Tillerson visits Chad and gets an earful about US travel ban

Josh Lederman, Associated Press Updated 1:04 pm, Monday, March 12, 2018 window._taboola = window._taboola || []; _taboola.push({ mode: 'thumbnails-c', container: 'taboola-interstitial-gallery-thumbnails-4', placement: 'Interstitial Gallery Thumbnails 4', target_type: 'mix' }); _taboola.push({flush: true}); Photo: JONATHAN ERNST, AP Image 1of/4 CaptionClose Image 1 of 4 Chad's President Idriss Deby welcomes U.S. Secretary of State Rex Tillerson at the Presidential Palace in N'Djamena, Chad, Monday, March 12, 2018. (Jonathan Ernst/Pool via AP) Chad's President Idriss Deby welcomes U.S. Secretary of State Rex Tillerson at the Presidential Palace in N'Djamena, Chad, Monday, March 12, 2018. (Jonathan Ernst/Pool via AP) Photo: JONATHAN ERNST, AP Image 2 of 4 Chad's President Idriss Deby welcomes U.S. Secretary of State Rex Tillerson at the Presidential Palace in N'Djamena, Chad, Monday, March 12, 2018. (Jonathan Ernst/Pool via AP) Chad's President Idriss Deby welcomes U.S. Secretary of State Rex Tillerson at the Presidential Palace in N'Djamena, Chad, Monday, March 12, 2018. (Jonathan Ernst/Pool via AP) Photo: JONATHAN ERNST, AP Image 3 of 4 U.S. Secretary of State Rex Tillerson arrives at N'Djamena International Airport in N'Djamena, Chad, Friday, March 12, 2018. (Jonathan Ernst/Pool via AP) U.S. Secretary of State Rex Tillerson arrives at N'Djamena International Airport in N'Djamena, Chad, Friday, March 12, 2018. (Jonathan Ernst/Pool via AP) Photo: JONATHAN ERNST, AP Image 4 of 4 Tillerson visits Chad and gets an earful about US travel ban 1 / 4 Back to Gallery N'DJAMENA, Chad (AP) — On an unlikely visit to dusty and desolate Chad, Secretary Continue Reading

Sen. Bob Corker: U.S. looking at North Korea travel ban after Ohio college student’s death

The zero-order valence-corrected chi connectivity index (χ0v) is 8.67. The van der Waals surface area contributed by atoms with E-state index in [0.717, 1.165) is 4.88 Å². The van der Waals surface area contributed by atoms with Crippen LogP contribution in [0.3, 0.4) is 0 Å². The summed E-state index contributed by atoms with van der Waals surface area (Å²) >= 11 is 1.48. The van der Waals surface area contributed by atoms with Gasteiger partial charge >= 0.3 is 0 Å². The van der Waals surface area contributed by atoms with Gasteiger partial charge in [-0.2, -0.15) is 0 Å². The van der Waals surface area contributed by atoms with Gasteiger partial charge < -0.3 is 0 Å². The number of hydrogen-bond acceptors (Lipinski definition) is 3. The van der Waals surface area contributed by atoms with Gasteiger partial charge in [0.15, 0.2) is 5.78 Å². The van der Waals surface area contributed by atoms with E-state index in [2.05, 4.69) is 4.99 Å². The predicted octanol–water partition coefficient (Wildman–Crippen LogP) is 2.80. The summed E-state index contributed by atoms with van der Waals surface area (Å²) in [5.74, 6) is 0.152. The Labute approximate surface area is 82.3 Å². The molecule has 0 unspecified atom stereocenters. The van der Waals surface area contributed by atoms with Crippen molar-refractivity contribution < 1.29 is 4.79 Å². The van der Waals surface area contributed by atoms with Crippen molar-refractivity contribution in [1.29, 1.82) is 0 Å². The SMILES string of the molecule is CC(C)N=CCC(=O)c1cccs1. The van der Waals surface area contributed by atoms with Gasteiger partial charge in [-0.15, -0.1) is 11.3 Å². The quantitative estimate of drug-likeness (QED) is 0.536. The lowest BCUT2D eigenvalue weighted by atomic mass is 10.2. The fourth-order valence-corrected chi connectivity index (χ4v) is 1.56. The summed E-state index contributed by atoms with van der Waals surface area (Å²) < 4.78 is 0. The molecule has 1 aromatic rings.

WASHINGTON – The United States could ban Americans from traveling to North Korea in light of the death of Ohio college student Otto Warmbier, the chairman of the Senate Foreign Relations Committee said Tuesday.Appearing on MSNBC, Corker, R-Tenn., said the U.S. needs to re-examine its policies toward North Korea given the death of Warmbier, who had been held captive for 17 months by the Kim Jong Un regime. ► More: Tour group says no more Americans to North Korea after Warmbier's death The policy review includes U.S. travel to North Korea and the fact that Americans who go there sometimes get caught in a situation similar to that of Warmbier, Corker said.“Should there be a travel ban for U.S. citizens going there relative to this?” Corker said. “That's something we're looking at.”“We have got to figure out whether it's best to allow people to do that and then end up in a situation where we're doing everything we can as a nation to get them out,” he added.Warmbier died Monday in Ohio, just one week after he was returned home in a coma that may have started as much as a year ago.The college student was detained during a school trip to North Korea in 2015 and charged with anti-state activity. Warmbier disappeared after his sentencing to 15 years of hard labor for allegedly stealing a propaganda poster.Corker said Warmbier’s treatment by the North Koreans “is indicative of how they treat even their own citizens.” ► More: North Korean treatment of Western prisoners is bizarre, not always physically brutal Corker noted that three other Americans are still being held in North Korea and that the Trump administration is “doing everything they can to get them out.”Asked if sanctions against North Korea are the answer, Corker said, “We can do more, I suppose, but the only sanctions that matter are the ones coming from China…. They’ve got to step up Continue Reading